As it was explained to me the use of the Cortisone is to breakdown all the scar and dead tissue in the foot and around the Plantar Fascia so that the body can then begin laying down new healthy tissue in its place. Once you have had the injection it’s recommended that you spend as little time on your feet as possible for the next 24-36 hours so that the Cortisone stays where it has been injected and begin its job of breaking down what should not be there. I have to wonder if those that seem to get little or no benefit from the injection are not following Doctors orders and are on their feet rather than resting up. Another reason against Cortisone is the rupturing of the Plantar Fascia itself through too many injections. From speaking with the Musculoskeletal Practitioner it is advised that you receive no more than 2 injections in a six month period otherwise you then run the risk of damaging the Plantar Fascia and possible rupture. What I can say is that I did exactly as I was told and within three days started to see a reduction in the overall swelling.


I was then prescribed stretches to do 3 times per day for the calf muscles along with rolling the foot over a foot massager or golf ball to aid the breaking up of scar/dead tissue. After the follow up appointment a further stretch was added for the Plantar Fascia itself.

There are various forms of stretching that you can do for the foot, calf and surrounding areas to help alleviate the tension on the Plantar Fascia. I was prescribed passive stretching whilst I found a contract relax style worked much better for me.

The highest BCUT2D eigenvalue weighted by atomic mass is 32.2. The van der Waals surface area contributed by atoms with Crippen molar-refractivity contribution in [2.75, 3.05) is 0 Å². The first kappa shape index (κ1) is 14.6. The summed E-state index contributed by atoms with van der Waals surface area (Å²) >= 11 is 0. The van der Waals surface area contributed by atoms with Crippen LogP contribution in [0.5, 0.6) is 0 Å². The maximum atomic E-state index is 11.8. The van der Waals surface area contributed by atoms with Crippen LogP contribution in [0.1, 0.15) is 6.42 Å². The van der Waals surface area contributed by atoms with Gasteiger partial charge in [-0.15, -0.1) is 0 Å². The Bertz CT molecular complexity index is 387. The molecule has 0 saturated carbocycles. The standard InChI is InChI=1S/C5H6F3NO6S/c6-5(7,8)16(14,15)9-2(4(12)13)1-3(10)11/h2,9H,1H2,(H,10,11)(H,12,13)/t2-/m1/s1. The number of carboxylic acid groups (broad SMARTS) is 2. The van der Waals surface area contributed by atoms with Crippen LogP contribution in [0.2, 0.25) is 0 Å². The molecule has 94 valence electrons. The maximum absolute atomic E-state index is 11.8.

Passive stretching: Holding a stretched position for 30 – 60 seconds

Contract relax stretching: Holding a stretched/contracted position for 10 seconds with a 5 second release before repeating again for a further 2-3 rounds.

Not only look at stretching the usual suspects but also look at whether you have tension in your hamstrings, gluteus muscles and even your back. Tightness in all these areas will alter your bio-mechanics and the way you walk which in turn places greater stress on the Plantar Fascia leading to inflammation and the build up of tension, trigger points and scar tissue. The freer you are the freer your feet will be but remember it also works the other way around as tension builds in your feet it then travels up the body affecting everything else up that chain. So try to keep those feet loose and able to do their job so that excessive tension isn’t allowed to build up through the Plantar Fascia.

Insoles, Orthotics and Footwear

Earlier I mentioned the use of insoles in treating the condition. Yet another bone of contention on the internet as to their effectiveness. What I can say from my own experiences is that they are needed in the initial stages of getting the condition under control and bring you a reduction in pain so that you can start to move around again. I can fully understand the opinion of those that say not to use them as they weaken the foots muscles and possibly make things worse. My thoughts are pretty simple. Use them to get relief and start healing. Once the condition is fully healed then consider not using them for periods of time to rebuild the strength back into your feet till you get to a point were you may no longer need to wear them. But only you can decide that.